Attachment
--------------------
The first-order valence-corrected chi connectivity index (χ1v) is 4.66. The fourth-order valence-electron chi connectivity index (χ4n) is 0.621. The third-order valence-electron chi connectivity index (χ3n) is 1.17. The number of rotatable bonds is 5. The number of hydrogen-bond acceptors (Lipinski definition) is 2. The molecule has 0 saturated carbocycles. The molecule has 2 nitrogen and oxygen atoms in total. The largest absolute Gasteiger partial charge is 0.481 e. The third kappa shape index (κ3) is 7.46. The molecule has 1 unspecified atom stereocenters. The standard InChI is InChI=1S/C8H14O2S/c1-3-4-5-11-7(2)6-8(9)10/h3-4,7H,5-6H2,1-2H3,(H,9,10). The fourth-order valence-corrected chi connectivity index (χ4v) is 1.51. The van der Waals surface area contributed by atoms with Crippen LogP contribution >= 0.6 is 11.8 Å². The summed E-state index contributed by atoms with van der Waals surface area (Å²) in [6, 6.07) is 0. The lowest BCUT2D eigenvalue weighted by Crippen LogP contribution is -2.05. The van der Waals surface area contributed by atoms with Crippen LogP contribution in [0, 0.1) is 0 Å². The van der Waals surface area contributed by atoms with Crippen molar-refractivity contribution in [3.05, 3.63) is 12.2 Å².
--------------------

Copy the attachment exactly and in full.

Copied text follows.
The first-order valence-corrected chi connectivity index (χ1v) is 4.66. The fourth-order valence-electron chi connectivity index (χ4n) is 0.621. The third-order valence-electron chi connectivity index (χ3n) is 1.17. The number of rotatable bonds is 5. The number of hydrogen-bond acceptors (Lipinski definition) is 2. The molecule has 0 saturated carbocycles. The molecule has 2 nitrogen and oxygen atoms in total. The largest absolute Gasteiger partial charge is 0.481 e. The third kappa shape index (κ3) is 7.46. The molecule has 1 unspecified atom stereocenters. The standard InChI is InChI=1S/C8H14O2S/c1-3-4-5-11-7(2)6-8(9)10/h3-4,7H,5-6H2,1-2H3,(H,9,10). The fourth-order valence-corrected chi connectivity index (χ4v) is 1.51. The van der Waals surface area contributed by atoms with Crippen LogP contribution >= 0.6 is 11.8 Å². The summed E-state index contributed by atoms with van der Waals surface area (Å²) in [6, 6.07) is 0. The lowest BCUT2D eigenvalue weighted by Crippen LogP contribution is -2.05. The van der Waals surface area contributed by atoms with Crippen LogP contribution in [0, 0.1) is 0 Å². The van der Waals surface area contributed by atoms with Crippen molar-refractivity contribution in [3.05, 3.63) is 12.2 Å².